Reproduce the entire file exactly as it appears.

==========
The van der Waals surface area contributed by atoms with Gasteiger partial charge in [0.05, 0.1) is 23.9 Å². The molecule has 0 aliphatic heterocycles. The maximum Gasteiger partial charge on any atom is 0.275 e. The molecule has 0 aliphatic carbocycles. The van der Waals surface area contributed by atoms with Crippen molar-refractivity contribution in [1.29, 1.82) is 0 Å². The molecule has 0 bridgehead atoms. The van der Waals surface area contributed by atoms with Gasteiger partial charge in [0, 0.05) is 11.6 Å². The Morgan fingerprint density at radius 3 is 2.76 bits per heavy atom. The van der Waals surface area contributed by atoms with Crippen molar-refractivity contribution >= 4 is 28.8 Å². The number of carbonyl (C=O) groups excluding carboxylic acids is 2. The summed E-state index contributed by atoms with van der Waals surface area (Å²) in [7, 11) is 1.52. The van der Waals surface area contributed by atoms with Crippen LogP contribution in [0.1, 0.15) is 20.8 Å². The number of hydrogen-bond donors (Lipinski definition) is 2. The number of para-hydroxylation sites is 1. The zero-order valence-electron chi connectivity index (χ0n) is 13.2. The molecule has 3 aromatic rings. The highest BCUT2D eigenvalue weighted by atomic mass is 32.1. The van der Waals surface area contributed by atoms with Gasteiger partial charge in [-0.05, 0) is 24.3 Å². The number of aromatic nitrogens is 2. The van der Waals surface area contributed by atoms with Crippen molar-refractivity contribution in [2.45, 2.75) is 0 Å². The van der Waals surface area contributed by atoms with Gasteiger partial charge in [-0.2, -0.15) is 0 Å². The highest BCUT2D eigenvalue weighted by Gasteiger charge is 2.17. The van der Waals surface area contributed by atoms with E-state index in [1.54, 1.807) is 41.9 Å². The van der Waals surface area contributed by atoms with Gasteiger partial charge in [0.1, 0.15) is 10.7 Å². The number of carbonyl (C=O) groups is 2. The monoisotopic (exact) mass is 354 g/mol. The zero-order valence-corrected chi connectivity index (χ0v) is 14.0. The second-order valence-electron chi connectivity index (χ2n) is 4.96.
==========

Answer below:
The van der Waals surface area contributed by atoms with Gasteiger partial charge in [0.05, 0.1) is 23.9 Å². The molecule has 0 aliphatic heterocycles. The maximum Gasteiger partial charge on any atom is 0.275 e. The molecule has 0 aliphatic carbocycles. The van der Waals surface area contributed by atoms with Crippen molar-refractivity contribution in [1.29, 1.82) is 0 Å². The molecule has 0 bridgehead atoms. The van der Waals surface area contributed by atoms with Gasteiger partial charge in [0, 0.05) is 11.6 Å². The Morgan fingerprint density at radius 3 is 2.76 bits per heavy atom. The van der Waals surface area contributed by atoms with Crippen molar-refractivity contribution >= 4 is 28.8 Å². The number of carbonyl (C=O) groups excluding carboxylic acids is 2. The summed E-state index contributed by atoms with van der Waals surface area (Å²) in [7, 11) is 1.52. The van der Waals surface area contributed by atoms with Crippen LogP contribution in [0.1, 0.15) is 20.8 Å². The number of hydrogen-bond donors (Lipinski definition) is 2. The number of para-hydroxylation sites is 1. The zero-order valence-electron chi connectivity index (χ0n) is 13.2. The molecule has 3 aromatic rings. The highest BCUT2D eigenvalue weighted by atomic mass is 32.1. The van der Waals surface area contributed by atoms with Gasteiger partial charge in [-0.05, 0) is 24.3 Å². The number of aromatic nitrogens is 2. The van der Waals surface area contributed by atoms with Crippen molar-refractivity contribution in [2.45, 2.75) is 0 Å². The van der Waals surface area contributed by atoms with Gasteiger partial charge in [-0.2, -0.15) is 0 Å². The highest BCUT2D eigenvalue weighted by Gasteiger charge is 2.17. The van der Waals surface area contributed by atoms with E-state index in [1.54, 1.807) is 41.9 Å². The van der Waals surface area contributed by atoms with Gasteiger partial charge in [0.1, 0.15) is 10.7 Å². The number of carbonyl (C=O) groups is 2. The monoisotopic (exact) mass is 354 g/mol. The zero-order valence-corrected chi connectivity index (χ0v) is 14.0. The second-order valence-electron chi connectivity index (χ2n) is 4.96.